Disponible ici: http://www.grand-illusions.com/acatalog/Non_Transitive_Dice_-_Set_1.html#a33

Voici une article plus détaillé tiré de la revue "Science News"
Week of April 20, 2002; Vol. 161, No. 16 , p. 0

Tricky Dice Revisited (by Ivars Peterson) 

The game involves a set of four cubic dice, each one numbered differently. You let your opponent pick any one of the four dice. You choose one of the remaining three. Each player tosses his or her die, and the higher number wins. Amazingly, in a game involving 10 or more turns, you will nearly always have more wins.

After the first session, you can invite your opponent to pick a different die, perhaps even the one that worked so well for you. You select one of the remaining dice. Again, in a game of at least 10 throws, you're very likely to come out the winner.

Indeed, it doesn't matter which die your opponent picks. You can always choose another die that will practically guarantee your triumph in a game of 10 or more turns. For this particular set of dice (right), the die with four 4s beats the die with six 3s, which in turn beats the die with four 2s, which beats the die with three 1s, which (completing the cycle) beats the die with four 4s! So, it doesn't matter which die your opponent picks. You can always choose another die that practically guarantees your triumph in a game of 10 or more turns.

Dice numbered in this fashion are known as nontransitive dice. They were designed by statistician Bradley Efron of Stanford University to help illuminate probability paradoxes that involve the violation of a mathematical property called transitivity. In the case of the four dice shown above, the surprise arises from the mistaken assumption that the relation "most likely to win" is transitive between pairs of dice. It is not. The first die in the sequence is twice as likely to beat the second die, the second die is twice as likely to beat the third die, the third die is twice as likely to beat the fourth die, and the fourth die is twice as likely to beat the first die.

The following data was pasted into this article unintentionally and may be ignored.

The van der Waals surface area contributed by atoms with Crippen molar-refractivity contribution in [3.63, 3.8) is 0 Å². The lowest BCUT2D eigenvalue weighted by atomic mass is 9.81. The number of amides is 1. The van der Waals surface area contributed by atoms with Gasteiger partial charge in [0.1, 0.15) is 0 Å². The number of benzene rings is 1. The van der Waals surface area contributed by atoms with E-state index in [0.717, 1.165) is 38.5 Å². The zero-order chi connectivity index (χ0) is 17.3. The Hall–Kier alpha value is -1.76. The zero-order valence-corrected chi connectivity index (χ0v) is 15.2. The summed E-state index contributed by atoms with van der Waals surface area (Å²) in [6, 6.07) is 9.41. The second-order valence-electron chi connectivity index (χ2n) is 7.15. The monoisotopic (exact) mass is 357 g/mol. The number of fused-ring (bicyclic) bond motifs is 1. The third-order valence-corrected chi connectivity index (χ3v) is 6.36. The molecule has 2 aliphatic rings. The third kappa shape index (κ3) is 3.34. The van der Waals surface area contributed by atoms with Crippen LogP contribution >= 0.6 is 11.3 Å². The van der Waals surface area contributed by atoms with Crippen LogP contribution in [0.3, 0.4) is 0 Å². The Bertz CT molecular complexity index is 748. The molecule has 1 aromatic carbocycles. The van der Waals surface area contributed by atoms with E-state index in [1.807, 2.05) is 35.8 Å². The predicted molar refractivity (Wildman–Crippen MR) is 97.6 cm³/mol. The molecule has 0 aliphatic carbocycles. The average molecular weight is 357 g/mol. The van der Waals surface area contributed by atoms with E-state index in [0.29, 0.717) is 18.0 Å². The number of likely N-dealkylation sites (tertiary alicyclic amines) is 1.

Efron came up with two additional sets of four dice that show the same nontransitive property.
SET 2: (2, 3, 3, 9, 10, 11); (0, 1, 7, 8, 8, 8); (5, 5, 6, 6, 6, 6) and (4, 4, 4, 4, 12, 12).
SET 3: (1, 2, 3, 9, 10, 11); (0, 1, 7, 8, 8, 9); (5, 5, 6, 6, 7, 7) and (3, 4, 4, 5, 11, 12).

A set of three dice can also have the same nontransitive property. SET 4: (3, 3, 5, 5, 7, 7); (2, 2, 4, 4, 9, 9) and (1, 1, 6, 6, 8, 8).

In set 4, the first die beats the second, which beats the third, which beats the first. As it happens, this set uses all the numbers from 1 to 9. Moreover, the numbers can be written as a magic square, in which the rows, columns, and diagonals each add up to 15.

8  1  6
3  5  7
4  9  2

In the example above, each row gives the numbers for one die. Hence, the three dice all have the same total face value (30). Other magic squares also yield nontransitive dice sets. Here's another example of three nontransitive dice, where all the dice have the same total face value (42).
SET 5: (1, 1, 1, 13, 13, 13); (0, 3, 3, 12, 12, 12) and (2, 2, 2, 11, 11, 14).